Feb
06

Some further thoughts on wines & foods

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I find that so exciting that more and more people than ever ask me for advice on what wine to serve with their meal, whether in their home or dining out.  Not only can wine make food taste better, but food can make wine taste better too. And, for the adventuresome, the possibilities seem endless.

Here are some ideas which I hope will spur further interest into this subject.

2014 Chateau des Deux Rocs Rose–is a dry, fairly masculine, earth nuanced pink wine from the hills of southern France near the Mediterranean.  One can smell the wild countryside that surrounds the vineyards which adds to the interestingness of this wine. Where many people are still quite apprehensive of wines colored pink, if you closed your eyes and then tasted it, I think most tasters would think it is white, perhaps with a little more stuffing and mojo. The role at the dinner table I am really hoping wine lovers will consider, is keeping the palate refreshed and attentive, just as cranberry does at the Thanksgiving feast.

Consider, for instance serving this wine with Roasted Bone Marrow—simply roasted with salt, pepper and bread crumbs. At VINO, we serve it with roasted Roma tomatoes, braised short rib ragout and Nalo Farms greens tossed with lemon vinaigrette. Although we originally added this dish to our menu for red wines because of richness and savoriness, I now find roses like this actually a more interesting pairing.

Another dish one could have fun with by serving this wine would be octopus marinated in olive oil, rosemary and garlic and then braised in red wine to tender. At VINO, we season with cumin, cinnamon and extra virgin olive oil before serving in a ham hock stew. The wine really works its magic with the octopus, the stew is optional. As a side note I love octopus and regularly enjoy roses as long as there is no Asian inspired qualities to the preparation.

For more comfort, homey foods, these kinds of pink wines also work with all kinds of pizzas, especially those using tomato sauce bases. In addition, try wines like this with richer soups such as oxtail, pig’s feet or beef luau (no coconut please).  I also greatly enjoy well chilled roses for the barbecue occasions. They help off set the heat and certainly quench the thirst, all at a reasonable price.

2014 Maior de Mendoza Albarino “Fulget”–is a wonderfully perfumed, dry, captivating white wine from Rias Baixas, Spain. I adore the wine’s enticing, exotic aromatics which is greatly accented by the uplifting edge the minerality adds. From my point of view, these kinds of really fragrant nuances uplift foods, just as fresh herbs would. And, to make a pairing with this wine even better, one just has to add fresh herbs to the dish, as they will just connect and create great synergy and electricity which will surprise you.

Consider, for instance, just seasoning and then searing a fish like mahimahi in a very hot pan with a bit of olive oil, 2 minutes on one side, and another 2 minutes on the other (time is dependent on how thick the fillet is and how hot the pan is). Set the fish aside, deglaze the pan with white wine, add some lemon, reduce and just melt in some butter and finish with a generous sprinkling of diced fresh herbs. To make this an even more eye opening experience, now try this dish with a Californian Chardonnay, a New Zealand Sauvignon Blanc and this wine. Most tasters will be familiar with Chardonnay and Sauvignon Blanc and what they do with foods. I am hoping, though, you will have a whole new experience when the fresh herbs connect with the Albarino and the wine’s lemony edge cuts through the fishiness and oils of the fish. And, when one considers the price, hopefully, you will add yet another wine to your dining table repertoire.  One could easily do similar kinds of pairings with shrimp, scallop, crab and lobster dishes. The key is really the fresh herb sprinkle and no oriental ingredients.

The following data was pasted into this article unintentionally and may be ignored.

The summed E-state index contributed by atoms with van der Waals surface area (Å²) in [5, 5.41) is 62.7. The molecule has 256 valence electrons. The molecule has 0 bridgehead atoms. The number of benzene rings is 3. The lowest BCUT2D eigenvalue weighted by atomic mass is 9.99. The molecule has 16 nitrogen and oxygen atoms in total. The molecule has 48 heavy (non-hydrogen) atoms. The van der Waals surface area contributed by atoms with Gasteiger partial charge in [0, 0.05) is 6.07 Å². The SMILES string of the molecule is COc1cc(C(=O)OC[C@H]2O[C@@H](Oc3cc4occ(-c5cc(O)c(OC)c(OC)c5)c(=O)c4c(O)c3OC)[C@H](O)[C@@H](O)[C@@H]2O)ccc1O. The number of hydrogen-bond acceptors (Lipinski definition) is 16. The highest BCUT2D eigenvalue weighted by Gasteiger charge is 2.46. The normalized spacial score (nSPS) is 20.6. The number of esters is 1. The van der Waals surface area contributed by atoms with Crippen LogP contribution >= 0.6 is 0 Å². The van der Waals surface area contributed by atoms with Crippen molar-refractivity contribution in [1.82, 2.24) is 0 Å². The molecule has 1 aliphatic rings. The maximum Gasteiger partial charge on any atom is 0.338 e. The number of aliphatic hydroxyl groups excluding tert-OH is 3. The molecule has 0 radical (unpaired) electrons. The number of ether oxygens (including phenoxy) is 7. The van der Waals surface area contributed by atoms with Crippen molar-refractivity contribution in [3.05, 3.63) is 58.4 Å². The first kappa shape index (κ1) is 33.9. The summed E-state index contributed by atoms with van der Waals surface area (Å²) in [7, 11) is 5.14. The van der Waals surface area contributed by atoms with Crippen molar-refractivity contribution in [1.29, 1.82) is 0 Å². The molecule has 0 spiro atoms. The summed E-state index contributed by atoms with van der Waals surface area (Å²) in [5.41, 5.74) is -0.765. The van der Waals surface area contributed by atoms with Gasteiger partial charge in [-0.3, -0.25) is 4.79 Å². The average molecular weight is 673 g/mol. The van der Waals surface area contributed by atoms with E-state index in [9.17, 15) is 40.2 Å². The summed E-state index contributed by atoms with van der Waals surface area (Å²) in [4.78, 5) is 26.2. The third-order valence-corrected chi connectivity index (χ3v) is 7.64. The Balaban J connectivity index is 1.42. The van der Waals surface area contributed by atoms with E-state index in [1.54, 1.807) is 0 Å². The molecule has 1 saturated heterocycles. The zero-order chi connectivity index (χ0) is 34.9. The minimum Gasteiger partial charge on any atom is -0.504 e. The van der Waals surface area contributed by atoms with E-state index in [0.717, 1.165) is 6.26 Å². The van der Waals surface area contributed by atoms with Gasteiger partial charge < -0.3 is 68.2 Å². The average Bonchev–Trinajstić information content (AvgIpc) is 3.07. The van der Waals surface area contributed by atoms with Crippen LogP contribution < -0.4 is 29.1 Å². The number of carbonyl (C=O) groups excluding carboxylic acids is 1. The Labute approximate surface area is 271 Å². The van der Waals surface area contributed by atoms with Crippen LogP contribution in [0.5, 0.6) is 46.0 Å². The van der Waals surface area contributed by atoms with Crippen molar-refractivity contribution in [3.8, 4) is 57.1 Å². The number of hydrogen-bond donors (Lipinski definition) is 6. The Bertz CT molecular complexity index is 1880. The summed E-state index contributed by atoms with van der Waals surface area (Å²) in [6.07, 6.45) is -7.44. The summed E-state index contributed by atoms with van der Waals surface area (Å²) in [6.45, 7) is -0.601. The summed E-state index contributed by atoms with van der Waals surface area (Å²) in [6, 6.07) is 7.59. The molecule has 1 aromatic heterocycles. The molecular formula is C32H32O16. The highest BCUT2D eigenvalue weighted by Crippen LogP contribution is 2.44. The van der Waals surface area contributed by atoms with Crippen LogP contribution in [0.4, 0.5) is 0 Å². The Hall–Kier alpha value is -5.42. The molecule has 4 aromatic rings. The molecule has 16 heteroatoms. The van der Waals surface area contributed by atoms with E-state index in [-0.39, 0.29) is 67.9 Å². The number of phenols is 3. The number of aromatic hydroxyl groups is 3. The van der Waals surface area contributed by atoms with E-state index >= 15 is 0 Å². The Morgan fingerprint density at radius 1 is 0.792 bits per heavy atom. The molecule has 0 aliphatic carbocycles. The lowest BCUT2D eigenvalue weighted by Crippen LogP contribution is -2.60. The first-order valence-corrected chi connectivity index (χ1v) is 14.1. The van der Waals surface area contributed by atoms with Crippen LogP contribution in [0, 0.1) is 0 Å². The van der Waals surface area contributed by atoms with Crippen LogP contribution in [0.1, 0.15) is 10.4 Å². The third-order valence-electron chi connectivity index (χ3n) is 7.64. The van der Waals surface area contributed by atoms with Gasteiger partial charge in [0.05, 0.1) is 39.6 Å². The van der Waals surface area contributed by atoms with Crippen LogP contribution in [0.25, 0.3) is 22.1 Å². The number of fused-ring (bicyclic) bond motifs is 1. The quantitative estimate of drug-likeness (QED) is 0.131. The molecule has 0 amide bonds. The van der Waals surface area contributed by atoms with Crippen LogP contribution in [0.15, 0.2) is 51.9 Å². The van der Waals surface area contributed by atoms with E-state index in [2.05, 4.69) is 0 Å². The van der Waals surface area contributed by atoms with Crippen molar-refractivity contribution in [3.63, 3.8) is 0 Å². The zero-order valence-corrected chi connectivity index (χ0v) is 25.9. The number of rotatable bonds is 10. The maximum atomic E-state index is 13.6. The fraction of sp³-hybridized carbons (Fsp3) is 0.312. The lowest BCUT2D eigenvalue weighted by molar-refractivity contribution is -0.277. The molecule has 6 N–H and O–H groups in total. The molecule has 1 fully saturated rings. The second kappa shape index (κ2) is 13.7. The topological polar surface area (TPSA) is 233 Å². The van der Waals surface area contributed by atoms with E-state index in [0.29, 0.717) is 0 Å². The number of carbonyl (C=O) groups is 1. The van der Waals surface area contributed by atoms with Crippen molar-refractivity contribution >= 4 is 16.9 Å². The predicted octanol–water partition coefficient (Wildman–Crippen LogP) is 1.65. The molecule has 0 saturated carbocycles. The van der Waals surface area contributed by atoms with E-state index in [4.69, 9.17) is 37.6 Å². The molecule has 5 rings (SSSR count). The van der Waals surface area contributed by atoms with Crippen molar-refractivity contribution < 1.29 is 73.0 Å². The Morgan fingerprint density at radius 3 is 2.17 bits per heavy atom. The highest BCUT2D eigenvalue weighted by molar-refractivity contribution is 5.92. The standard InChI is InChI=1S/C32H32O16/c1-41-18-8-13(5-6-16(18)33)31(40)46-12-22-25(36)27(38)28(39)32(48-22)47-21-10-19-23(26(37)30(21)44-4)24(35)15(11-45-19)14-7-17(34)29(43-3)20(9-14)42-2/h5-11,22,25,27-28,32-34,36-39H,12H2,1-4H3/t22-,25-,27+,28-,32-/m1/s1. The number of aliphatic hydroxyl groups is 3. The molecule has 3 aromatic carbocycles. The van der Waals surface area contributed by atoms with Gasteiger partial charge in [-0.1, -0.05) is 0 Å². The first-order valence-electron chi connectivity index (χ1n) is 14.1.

2013 Sella Mosca Cannonau de Sardegna Riserva”–is a wonderfully delicious, wildly rustic Grenache based red wine from the picturesque isle of Sardegna, located off the west coast of Italy. Here is yet another “country” styled red wine, which greatly over delivers for the dollar.  Not only is this wine so tasty and interesting, it can work with a wide range of foods because of its lush, rounder edges. You will find “country” styled wines like this really do have an amazing affinity with a wide range of foods.

Consider comfort foods like meat loaf, red pasta dishes and pizza at home and roast chicken like we do at VINO, with a Tuscan bean stew or with savory pork chops dishes are also pairings worth experiencing.   At home, we like to barbecue sausages and serve them with roasted red and yellow peppers (a dash of red wine deglazed and a bit of fresh thyme) with wines like this.   In each case, I would recommend you stick the bottle in the refrigerator for 8 minutes or so, before serving.

Along the Mediterranean basin, having wines with these kinds of foods is a way of life. Hopefully, this will help encourage you down that road. I really think one can have a lot of fun and interesting experiences pairing wines and foods, without a lot of fanfare.

Categories : Wine

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